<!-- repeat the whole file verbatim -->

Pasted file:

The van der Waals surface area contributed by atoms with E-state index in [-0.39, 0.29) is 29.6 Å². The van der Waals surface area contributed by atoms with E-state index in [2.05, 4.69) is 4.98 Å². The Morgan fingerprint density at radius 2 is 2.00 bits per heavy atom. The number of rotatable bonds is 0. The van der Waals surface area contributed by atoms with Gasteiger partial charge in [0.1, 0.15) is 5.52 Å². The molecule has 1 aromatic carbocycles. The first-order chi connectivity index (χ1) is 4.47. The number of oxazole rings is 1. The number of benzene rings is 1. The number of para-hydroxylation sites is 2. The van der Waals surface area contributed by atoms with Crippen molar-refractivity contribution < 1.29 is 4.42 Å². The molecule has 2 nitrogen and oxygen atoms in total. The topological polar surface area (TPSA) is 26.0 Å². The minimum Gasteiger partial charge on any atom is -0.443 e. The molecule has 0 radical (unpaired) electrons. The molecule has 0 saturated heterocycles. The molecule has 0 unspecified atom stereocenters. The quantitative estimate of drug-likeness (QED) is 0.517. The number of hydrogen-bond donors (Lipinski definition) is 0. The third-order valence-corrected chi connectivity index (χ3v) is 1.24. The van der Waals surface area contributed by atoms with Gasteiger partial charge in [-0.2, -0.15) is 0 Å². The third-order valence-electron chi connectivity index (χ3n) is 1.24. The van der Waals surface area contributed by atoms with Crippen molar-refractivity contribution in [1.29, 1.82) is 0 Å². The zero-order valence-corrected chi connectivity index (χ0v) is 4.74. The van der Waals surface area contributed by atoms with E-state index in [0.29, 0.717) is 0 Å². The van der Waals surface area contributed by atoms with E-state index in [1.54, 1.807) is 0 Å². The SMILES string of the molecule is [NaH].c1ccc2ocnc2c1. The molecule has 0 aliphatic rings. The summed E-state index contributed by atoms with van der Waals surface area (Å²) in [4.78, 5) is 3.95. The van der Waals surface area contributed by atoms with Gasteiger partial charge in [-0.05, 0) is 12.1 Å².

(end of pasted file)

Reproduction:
The van der Waals surface area contributed by atoms with E-state index in [-0.39, 0.29) is 29.6 Å². The van der Waals surface area contributed by atoms with E-state index in [2.05, 4.69) is 4.98 Å². The Morgan fingerprint density at radius 2 is 2.00 bits per heavy atom. The number of rotatable bonds is 0. The van der Waals surface area contributed by atoms with Gasteiger partial charge in [0.1, 0.15) is 5.52 Å². The molecule has 1 aromatic carbocycles. The first-order chi connectivity index (χ1) is 4.47. The number of oxazole rings is 1. The number of benzene rings is 1. The number of para-hydroxylation sites is 2. The van der Waals surface area contributed by atoms with Crippen molar-refractivity contribution < 1.29 is 4.42 Å². The molecule has 2 nitrogen and oxygen atoms in total. The topological polar surface area (TPSA) is 26.0 Å². The minimum Gasteiger partial charge on any atom is -0.443 e. The molecule has 0 radical (unpaired) electrons. The molecule has 0 saturated heterocycles. The molecule has 0 unspecified atom stereocenters. The quantitative estimate of drug-likeness (QED) is 0.517. The number of hydrogen-bond donors (Lipinski definition) is 0. The third-order valence-corrected chi connectivity index (χ3v) is 1.24. The van der Waals surface area contributed by atoms with Gasteiger partial charge in [-0.2, -0.15) is 0 Å². The third-order valence-electron chi connectivity index (χ3n) is 1.24. The van der Waals surface area contributed by atoms with Crippen molar-refractivity contribution in [1.29, 1.82) is 0 Å². The zero-order valence-corrected chi connectivity index (χ0v) is 4.74. The van der Waals surface area contributed by atoms with E-state index in [0.29, 0.717) is 0 Å². The van der Waals surface area contributed by atoms with E-state index in [1.54, 1.807) is 0 Å². The SMILES string of the molecule is [NaH].c1ccc2ocnc2c1. The molecule has 0 aliphatic rings. The summed E-state index contributed by atoms with van der Waals surface area (Å²) in [4.78, 5) is 3.95. The van der Waals surface area contributed by atoms with Gasteiger partial charge in [-0.05, 0) is 12.1 Å².